I do not know whether my hon. Friend is making some mistake as between the period and the personality, but, in any case, I am quite sure that an adequate explanation will be given by the right hon. Gentleman the Secretary for War. I am sorry to see that the Labour Benches are so sparsely occupied, although, as an hon. Friend reminds me, the Members of the somewhat more limited form of democracy are here in what I might call, at any rate, proportion-ate numbers. [At this point the Paymaster-General (Sir Tudor Walters) 844 entered the House.] Here is one of the representatives of the Ministry of Health who has arrived, and may I ask him whether he has read this Bill? May I ask him also whether he has been consulted as to whether the Ministry of Health consents to this -diversion of a housing endowment to purposes which are specified in Clause 2? The hon. Gentleman does not answer, and I can only suppose he is unacquainted with the Bill. I therefore propose to give him the opportunity of reading the Bill while I am concluding the remarks I am going to make, in order that we may know what the views of the Ministry of Health are on this measure. Why 1 regret that the Labour Benches are not represented is that I see that the fourth reason given in favour of this Bill in the Preamble is as follows: "Whereas it is expedient that the Private or Lower Foundation should cease to exist." That makes me suspicious. I do not know what the Private or Lower Foundation is. If the right hon. Gentleman had been a little more explanatory on the Second Reading, we might all be more aware of the lower foundation, but I am still at a loss to know whether it refers to this particular Order of Knights, or whether it refers to the foundation of the edifice for which the hon. Gentleman who represents the Ministry of Health is responsible. But if it means that the private or lower foundation is to cease to exist, it seems to me to be thoroughly undemocratic. I am the more suspicious as to what is intended because I see the Treasury Bench completely full, and I am led to suppose that it must be for some sinister purpose. No doubt the Leader of the House will enlighten us as to what there is behind it all, otherwise I cannot conceive why the Leader of the House is here at five minutes past 12. Indeed, I feel almost tempted to move to report Progress to give the Leader of the House an opportunity of explaining. This seems to me to be a thoroughly unsound measure. It seeks to divert to wholly secular purposes—if I may -put it so —an endowment which was intended for housing the people. It purposes to abolish a democratic foundation in these days when we are attempting to make the world safe for democracy. It seeks to suppress what one may call the smaller nationality. The House, before it proceeds to a consideration of this measure, is entitled to a far fuller explanation, not only from the Secretary for War—and I have heard that this matter was debated 845 at considerable length by the Army Council, and only by considerable pressure, corresponding to our Closure, was it agreed to by that august body—but from a representative of the Ministry.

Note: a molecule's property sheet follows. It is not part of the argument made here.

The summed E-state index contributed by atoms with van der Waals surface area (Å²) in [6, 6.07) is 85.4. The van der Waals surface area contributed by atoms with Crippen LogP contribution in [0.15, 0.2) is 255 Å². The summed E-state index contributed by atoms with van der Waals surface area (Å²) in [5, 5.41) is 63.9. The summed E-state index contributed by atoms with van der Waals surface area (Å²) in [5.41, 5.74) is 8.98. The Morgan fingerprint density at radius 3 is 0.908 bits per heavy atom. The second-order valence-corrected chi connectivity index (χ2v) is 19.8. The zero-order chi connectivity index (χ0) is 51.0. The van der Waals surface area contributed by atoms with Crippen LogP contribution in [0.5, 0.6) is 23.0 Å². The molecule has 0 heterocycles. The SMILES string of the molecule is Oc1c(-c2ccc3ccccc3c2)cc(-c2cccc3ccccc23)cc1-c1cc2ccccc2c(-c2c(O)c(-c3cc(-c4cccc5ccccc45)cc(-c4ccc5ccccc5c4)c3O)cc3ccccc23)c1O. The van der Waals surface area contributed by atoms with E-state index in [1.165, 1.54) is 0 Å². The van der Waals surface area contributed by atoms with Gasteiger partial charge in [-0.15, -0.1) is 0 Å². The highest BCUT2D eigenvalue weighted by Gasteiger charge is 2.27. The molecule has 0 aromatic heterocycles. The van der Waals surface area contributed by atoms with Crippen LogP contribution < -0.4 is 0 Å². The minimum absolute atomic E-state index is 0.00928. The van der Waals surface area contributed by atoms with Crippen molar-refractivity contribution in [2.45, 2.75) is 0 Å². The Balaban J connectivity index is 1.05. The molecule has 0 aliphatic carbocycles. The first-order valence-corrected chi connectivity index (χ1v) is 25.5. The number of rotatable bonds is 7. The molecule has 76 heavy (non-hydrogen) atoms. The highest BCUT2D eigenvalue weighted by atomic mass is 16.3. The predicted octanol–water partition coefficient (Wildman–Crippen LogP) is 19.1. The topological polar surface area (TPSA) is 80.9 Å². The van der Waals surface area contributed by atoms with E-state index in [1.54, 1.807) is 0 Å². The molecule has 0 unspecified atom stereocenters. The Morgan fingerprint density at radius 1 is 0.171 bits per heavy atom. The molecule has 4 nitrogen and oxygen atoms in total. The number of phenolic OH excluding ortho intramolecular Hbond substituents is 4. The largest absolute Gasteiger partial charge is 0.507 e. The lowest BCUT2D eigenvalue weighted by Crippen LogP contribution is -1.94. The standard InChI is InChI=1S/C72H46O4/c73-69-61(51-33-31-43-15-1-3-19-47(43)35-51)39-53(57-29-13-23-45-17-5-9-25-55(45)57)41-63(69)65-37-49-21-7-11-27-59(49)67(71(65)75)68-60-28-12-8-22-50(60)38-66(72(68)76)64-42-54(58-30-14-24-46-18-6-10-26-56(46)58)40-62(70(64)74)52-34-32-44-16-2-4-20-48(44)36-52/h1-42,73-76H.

§ Captain ELLIOT
Might I be allowed to support the very eloquent appeal for further information made by my hon. and gallant Friend? If the Treasury Bench mobilise they can vote down the rest of the House. I appeal to the Committee, as a whole, to stand up for ancient rights against the mobilised services of the Government, who have come from their private rooms, recesses, cellars, and caves of this House, have come down in their dozens, to carry, on a snap Division, a measure like this. It is rather a discreditable phase of Parliamentary history. It has been impossible for us in the smoke room to conduct our business because of the disquiet occasioned by Ministers returning here—
§ Captain ELLIOT
I am pointing out that this is a sinister conspiracy on the part of the Treasury Bench against this Committee. All I wished to say was that I do not wish to have a statement from the Secretary for War. These things are not properly explained by him. But on his left is one of the diarchy, one of the right hon. Gentlemen who rule this House. I call for an explanation from the right hon. Gentlemen the President of the Board of Trade. After all, nothing can be done in this country without the intervention or control of one or the other of the great twin brethren. We ought to have a real explanation, without any camouflage, by one of them. We came down to this House well-knowing that if this matter is pressed to a Division we shall be beaten by this mere mechanical majority. [HON MEMBERS "No, no 1"] An important measure like this ought not to be rushed through the House. We have been here lately late at night, and some fall asleep on the benches. This House has been discussing important matters all day, and is weary. We have listened to the eloquent speech of the Prime Minister. This measure only concerns the rights of a few private citizens, so far as we can judge; but they are Englishmen, and their rights ought to be considered. We have been talking about Czecho-Slovaks and Jugo-Slays, and we have had eloquent speeches from various people—